Naming fluency and reading development


Dr Daisy Powell

Professor Rhona Stainthorp

In two ESRC funded projects we sought to shed light on the link between children’s performance on “Rapid Automatized Naming” (RAN) tasks and reading. RAN tasks involve children naming sets of very familiar things (objects, colours, letters or numbers) as quickly as they can. Poor performance on RAN tasks has been linked to reading difficulties, though the underlying cause of the RAN-reading link is not fully understood. We therefore carried out a large study contrasting Year 3 and 4 children poor at RAN tasks with a closely matched control group. As predicted, the low RAN group had a modest difficulty with both reading and spelling, which persisted into secondary school. We also identified a difficulty discriminating simple visual stimuli, like oblique lines and curves, as one potential source of their RAN difficulty. We also showed that RAN difficulties seem to particularly impair children’s stored knowledge of the written form of words. In English this knowledge is crucial for reading and spelling words with irregular spellings (like “pint”, or “yacht”).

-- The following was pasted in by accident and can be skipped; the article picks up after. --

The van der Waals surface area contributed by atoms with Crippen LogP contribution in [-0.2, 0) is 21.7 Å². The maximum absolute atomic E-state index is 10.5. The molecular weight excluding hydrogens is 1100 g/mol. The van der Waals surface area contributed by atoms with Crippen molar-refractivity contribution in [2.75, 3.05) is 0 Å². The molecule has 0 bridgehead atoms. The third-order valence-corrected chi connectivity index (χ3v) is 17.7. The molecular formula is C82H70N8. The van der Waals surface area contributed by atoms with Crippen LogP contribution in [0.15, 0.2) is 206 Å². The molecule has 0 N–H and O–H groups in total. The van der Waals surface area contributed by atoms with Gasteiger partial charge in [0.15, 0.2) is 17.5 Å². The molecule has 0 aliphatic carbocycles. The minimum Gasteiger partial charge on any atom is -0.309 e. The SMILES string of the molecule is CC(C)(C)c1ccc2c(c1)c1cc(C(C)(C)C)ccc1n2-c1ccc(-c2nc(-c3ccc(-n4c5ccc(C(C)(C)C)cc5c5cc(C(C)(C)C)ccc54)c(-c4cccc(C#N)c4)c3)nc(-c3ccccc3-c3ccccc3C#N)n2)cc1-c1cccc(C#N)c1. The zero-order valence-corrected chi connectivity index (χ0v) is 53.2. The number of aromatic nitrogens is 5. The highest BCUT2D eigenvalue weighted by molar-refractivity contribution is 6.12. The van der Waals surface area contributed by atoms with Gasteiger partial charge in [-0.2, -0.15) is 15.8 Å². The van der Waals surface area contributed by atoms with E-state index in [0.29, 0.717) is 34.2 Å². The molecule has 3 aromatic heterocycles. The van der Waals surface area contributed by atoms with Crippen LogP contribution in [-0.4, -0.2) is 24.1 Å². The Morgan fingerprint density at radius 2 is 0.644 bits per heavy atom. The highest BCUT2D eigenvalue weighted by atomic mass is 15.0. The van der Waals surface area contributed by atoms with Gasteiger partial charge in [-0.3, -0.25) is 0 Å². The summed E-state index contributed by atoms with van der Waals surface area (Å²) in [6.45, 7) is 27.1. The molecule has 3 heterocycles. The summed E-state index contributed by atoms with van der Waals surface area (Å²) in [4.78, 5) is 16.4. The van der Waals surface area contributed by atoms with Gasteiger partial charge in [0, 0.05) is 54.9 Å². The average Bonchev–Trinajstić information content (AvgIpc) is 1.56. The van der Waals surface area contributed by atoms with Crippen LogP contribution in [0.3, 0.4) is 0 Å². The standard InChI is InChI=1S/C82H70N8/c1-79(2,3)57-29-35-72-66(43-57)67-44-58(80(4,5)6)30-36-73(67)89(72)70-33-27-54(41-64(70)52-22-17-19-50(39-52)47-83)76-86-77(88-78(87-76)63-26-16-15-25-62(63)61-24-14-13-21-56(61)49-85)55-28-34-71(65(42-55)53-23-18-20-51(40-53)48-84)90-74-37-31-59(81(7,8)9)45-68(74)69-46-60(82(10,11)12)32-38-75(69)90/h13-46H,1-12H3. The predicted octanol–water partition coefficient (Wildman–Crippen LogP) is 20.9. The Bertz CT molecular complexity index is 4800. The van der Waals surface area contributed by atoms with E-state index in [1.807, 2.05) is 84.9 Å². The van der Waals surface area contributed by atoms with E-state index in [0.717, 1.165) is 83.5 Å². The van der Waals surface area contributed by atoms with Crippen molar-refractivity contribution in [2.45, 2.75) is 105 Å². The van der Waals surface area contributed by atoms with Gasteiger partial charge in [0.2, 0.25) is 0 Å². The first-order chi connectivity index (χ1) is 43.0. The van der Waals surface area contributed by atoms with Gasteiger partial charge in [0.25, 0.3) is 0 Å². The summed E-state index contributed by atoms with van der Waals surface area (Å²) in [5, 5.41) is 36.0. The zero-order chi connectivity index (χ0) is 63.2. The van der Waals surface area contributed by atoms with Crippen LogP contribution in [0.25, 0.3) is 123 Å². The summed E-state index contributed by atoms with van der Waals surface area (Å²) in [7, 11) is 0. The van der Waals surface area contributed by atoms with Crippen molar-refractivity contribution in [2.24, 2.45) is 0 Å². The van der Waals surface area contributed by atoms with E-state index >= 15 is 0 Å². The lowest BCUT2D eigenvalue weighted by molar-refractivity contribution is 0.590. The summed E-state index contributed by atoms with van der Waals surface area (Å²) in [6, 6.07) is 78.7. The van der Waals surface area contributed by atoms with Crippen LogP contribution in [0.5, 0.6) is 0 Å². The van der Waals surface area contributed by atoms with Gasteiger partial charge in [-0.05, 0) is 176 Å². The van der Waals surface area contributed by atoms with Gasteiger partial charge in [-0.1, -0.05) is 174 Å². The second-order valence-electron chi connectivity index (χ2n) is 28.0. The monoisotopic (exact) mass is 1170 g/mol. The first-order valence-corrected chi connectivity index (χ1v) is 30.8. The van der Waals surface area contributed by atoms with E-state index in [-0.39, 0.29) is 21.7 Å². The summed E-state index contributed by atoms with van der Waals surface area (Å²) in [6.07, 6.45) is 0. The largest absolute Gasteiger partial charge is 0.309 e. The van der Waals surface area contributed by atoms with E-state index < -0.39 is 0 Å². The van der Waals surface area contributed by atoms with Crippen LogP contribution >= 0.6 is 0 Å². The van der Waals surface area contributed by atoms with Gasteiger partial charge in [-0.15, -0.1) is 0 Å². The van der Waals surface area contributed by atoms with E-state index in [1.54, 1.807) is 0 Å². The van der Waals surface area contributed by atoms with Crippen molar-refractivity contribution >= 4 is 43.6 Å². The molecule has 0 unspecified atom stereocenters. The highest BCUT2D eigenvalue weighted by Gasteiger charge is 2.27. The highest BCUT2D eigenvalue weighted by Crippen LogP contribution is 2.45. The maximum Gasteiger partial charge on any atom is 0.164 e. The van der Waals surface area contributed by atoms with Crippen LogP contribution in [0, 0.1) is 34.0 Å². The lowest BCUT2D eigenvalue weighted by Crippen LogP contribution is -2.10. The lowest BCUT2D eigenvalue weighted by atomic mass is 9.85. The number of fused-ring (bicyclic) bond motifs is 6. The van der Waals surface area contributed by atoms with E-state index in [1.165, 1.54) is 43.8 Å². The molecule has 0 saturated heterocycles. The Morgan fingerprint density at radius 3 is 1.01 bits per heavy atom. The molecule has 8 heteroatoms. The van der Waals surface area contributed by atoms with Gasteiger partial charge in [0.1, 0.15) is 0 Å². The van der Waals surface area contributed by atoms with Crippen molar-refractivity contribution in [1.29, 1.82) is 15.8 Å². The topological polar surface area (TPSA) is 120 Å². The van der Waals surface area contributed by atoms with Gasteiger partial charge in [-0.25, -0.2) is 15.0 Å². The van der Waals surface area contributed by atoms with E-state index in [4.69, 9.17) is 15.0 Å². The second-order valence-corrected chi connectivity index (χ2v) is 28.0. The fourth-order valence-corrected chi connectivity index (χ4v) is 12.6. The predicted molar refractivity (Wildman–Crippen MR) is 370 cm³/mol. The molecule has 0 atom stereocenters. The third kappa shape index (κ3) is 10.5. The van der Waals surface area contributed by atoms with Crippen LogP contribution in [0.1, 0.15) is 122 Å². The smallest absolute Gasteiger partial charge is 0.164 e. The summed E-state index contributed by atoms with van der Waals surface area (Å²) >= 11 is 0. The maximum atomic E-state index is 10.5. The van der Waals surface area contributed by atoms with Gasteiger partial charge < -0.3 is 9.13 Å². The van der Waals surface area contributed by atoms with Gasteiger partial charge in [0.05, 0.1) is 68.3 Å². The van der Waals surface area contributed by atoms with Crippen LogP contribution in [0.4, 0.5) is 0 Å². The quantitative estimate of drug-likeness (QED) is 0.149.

Related publications:

  • Powell, D., Stuart, M., Garwood, H., Quinlan, P., & Stainthorp, R. (2007). An experimental comparison between rival theories of Rapid Automatized Naming (RAN) performance and its relationship to reading. Journal of Experimental Child Psychology, 98(1), 46-68.
  • Powell, D., Stainthorp, R., & Stuart, M. (2015). Deficits in orthographic knowledge, but not in orthographic learning, in children poor at Rapid Automatized Naming tasks. Scientific Studies of Reading.
  • Stainthorp, R., Powell, D., & Stuart, M. (2013). The relationship between rapid naming and word spelling in English. Journal of Research in Reading, 36(4), 371-388.
  • Stainthorp, R. W., Powell, D., Stuart, M., Quinlan, P. and Garwood, H. (2010) Visual processing deficits in children with slow RAN performance. Scientific Studies of Reading, 14 (3), 266-292.